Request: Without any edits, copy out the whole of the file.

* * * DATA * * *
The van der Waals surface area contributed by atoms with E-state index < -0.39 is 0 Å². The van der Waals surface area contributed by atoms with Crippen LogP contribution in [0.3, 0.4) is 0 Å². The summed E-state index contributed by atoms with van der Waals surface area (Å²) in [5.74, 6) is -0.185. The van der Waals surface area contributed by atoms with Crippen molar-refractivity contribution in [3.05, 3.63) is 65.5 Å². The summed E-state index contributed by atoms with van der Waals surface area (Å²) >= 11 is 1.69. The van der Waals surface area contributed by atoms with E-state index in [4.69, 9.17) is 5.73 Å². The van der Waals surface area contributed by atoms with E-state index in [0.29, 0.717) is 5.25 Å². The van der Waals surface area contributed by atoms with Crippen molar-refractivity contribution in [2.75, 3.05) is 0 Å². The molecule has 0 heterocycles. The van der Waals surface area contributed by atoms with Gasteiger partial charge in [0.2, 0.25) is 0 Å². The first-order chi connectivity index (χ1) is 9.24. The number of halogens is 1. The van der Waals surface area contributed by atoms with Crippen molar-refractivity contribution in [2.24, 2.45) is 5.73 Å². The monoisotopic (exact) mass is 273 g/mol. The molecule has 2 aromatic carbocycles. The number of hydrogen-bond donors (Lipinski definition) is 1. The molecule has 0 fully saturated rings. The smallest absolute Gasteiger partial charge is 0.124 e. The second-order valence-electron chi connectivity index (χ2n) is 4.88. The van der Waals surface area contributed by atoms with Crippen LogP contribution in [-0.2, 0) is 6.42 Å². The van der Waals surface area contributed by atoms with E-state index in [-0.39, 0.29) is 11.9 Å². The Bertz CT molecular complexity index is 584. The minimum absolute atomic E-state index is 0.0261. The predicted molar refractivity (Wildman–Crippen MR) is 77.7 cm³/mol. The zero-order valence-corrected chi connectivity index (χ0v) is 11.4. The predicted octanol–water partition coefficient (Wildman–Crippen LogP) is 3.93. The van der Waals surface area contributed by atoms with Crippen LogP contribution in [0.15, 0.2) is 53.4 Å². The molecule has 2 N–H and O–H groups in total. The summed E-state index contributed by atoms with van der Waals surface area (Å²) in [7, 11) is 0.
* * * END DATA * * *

The van der Waals surface area contributed by atoms with E-state index < -0.39 is 0 Å². The van der Waals surface area contributed by atoms with Crippen LogP contribution in [0.3, 0.4) is 0 Å². The summed E-state index contributed by atoms with van der Waals surface area (Å²) in [5.74, 6) is -0.185. The van der Waals surface area contributed by atoms with Crippen molar-refractivity contribution in [3.05, 3.63) is 65.5 Å². The summed E-state index contributed by atoms with van der Waals surface area (Å²) >= 11 is 1.69. The van der Waals surface area contributed by atoms with E-state index in [4.69, 9.17) is 5.73 Å². The van der Waals surface area contributed by atoms with E-state index in [0.29, 0.717) is 5.25 Å². The van der Waals surface area contributed by atoms with Crippen molar-refractivity contribution in [2.75, 3.05) is 0 Å². The molecule has 0 heterocycles. The van der Waals surface area contributed by atoms with Gasteiger partial charge in [0.2, 0.25) is 0 Å². The first-order chi connectivity index (χ1) is 9.24. The number of halogens is 1. The van der Waals surface area contributed by atoms with Crippen molar-refractivity contribution in [2.24, 2.45) is 5.73 Å². The monoisotopic (exact) mass is 273 g/mol. The molecule has 2 aromatic carbocycles. The number of hydrogen-bond donors (Lipinski definition) is 1. The molecule has 0 fully saturated rings. The smallest absolute Gasteiger partial charge is 0.124 e. The second-order valence-electron chi connectivity index (χ2n) is 4.88. The van der Waals surface area contributed by atoms with Crippen LogP contribution in [-0.2, 0) is 6.42 Å². The van der Waals surface area contributed by atoms with E-state index in [-0.39, 0.29) is 11.9 Å². The Bertz CT molecular complexity index is 584. The minimum absolute atomic E-state index is 0.0261. The predicted molar refractivity (Wildman–Crippen MR) is 77.7 cm³/mol. The zero-order valence-corrected chi connectivity index (χ0v) is 11.4. The predicted octanol–water partition coefficient (Wildman–Crippen LogP) is 3.93. The van der Waals surface area contributed by atoms with Crippen LogP contribution in [0.15, 0.2) is 53.4 Å². The molecule has 2 N–H and O–H groups in total. The summed E-state index contributed by atoms with van der Waals surface area (Å²) in [7, 11) is 0.